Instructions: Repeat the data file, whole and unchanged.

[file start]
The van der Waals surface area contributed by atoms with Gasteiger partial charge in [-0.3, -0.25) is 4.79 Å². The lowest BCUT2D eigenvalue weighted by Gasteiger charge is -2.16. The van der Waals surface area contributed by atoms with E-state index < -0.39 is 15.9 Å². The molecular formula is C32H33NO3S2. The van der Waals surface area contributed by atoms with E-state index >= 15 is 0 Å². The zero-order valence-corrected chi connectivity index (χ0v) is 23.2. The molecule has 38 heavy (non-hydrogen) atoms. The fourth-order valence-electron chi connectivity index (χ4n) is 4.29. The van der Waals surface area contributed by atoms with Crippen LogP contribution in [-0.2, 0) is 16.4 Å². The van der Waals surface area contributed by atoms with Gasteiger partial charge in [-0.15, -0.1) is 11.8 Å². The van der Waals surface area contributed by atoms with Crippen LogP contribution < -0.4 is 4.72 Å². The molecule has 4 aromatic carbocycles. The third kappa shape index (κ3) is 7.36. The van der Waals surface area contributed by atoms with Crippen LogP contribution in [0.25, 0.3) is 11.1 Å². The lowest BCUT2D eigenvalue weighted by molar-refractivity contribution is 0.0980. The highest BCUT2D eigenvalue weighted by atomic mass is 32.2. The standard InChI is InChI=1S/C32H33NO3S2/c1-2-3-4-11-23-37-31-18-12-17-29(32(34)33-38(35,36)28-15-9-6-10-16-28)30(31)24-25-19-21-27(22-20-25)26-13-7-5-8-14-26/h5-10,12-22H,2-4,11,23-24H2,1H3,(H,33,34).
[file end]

The van der Waals surface area contributed by atoms with Gasteiger partial charge in [-0.3, -0.25) is 4.79 Å². The lowest BCUT2D eigenvalue weighted by Gasteiger charge is -2.16. The van der Waals surface area contributed by atoms with E-state index < -0.39 is 15.9 Å². The molecular formula is C32H33NO3S2. The van der Waals surface area contributed by atoms with E-state index >= 15 is 0 Å². The zero-order valence-corrected chi connectivity index (χ0v) is 23.2. The molecule has 38 heavy (non-hydrogen) atoms. The fourth-order valence-electron chi connectivity index (χ4n) is 4.29. The van der Waals surface area contributed by atoms with Crippen LogP contribution in [-0.2, 0) is 16.4 Å². The van der Waals surface area contributed by atoms with Gasteiger partial charge in [-0.15, -0.1) is 11.8 Å². The van der Waals surface area contributed by atoms with Crippen LogP contribution < -0.4 is 4.72 Å². The molecule has 4 aromatic carbocycles. The third kappa shape index (κ3) is 7.36. The van der Waals surface area contributed by atoms with Crippen LogP contribution in [0.25, 0.3) is 11.1 Å². The lowest BCUT2D eigenvalue weighted by molar-refractivity contribution is 0.0980. The highest BCUT2D eigenvalue weighted by atomic mass is 32.2. The standard InChI is InChI=1S/C32H33NO3S2/c1-2-3-4-11-23-37-31-18-12-17-29(32(34)33-38(35,36)28-15-9-6-10-16-28)30(31)24-25-19-21-27(22-20-25)26-13-7-5-8-14-26/h5-10,12-22H,2-4,11,23-24H2,1H3,(H,33,34).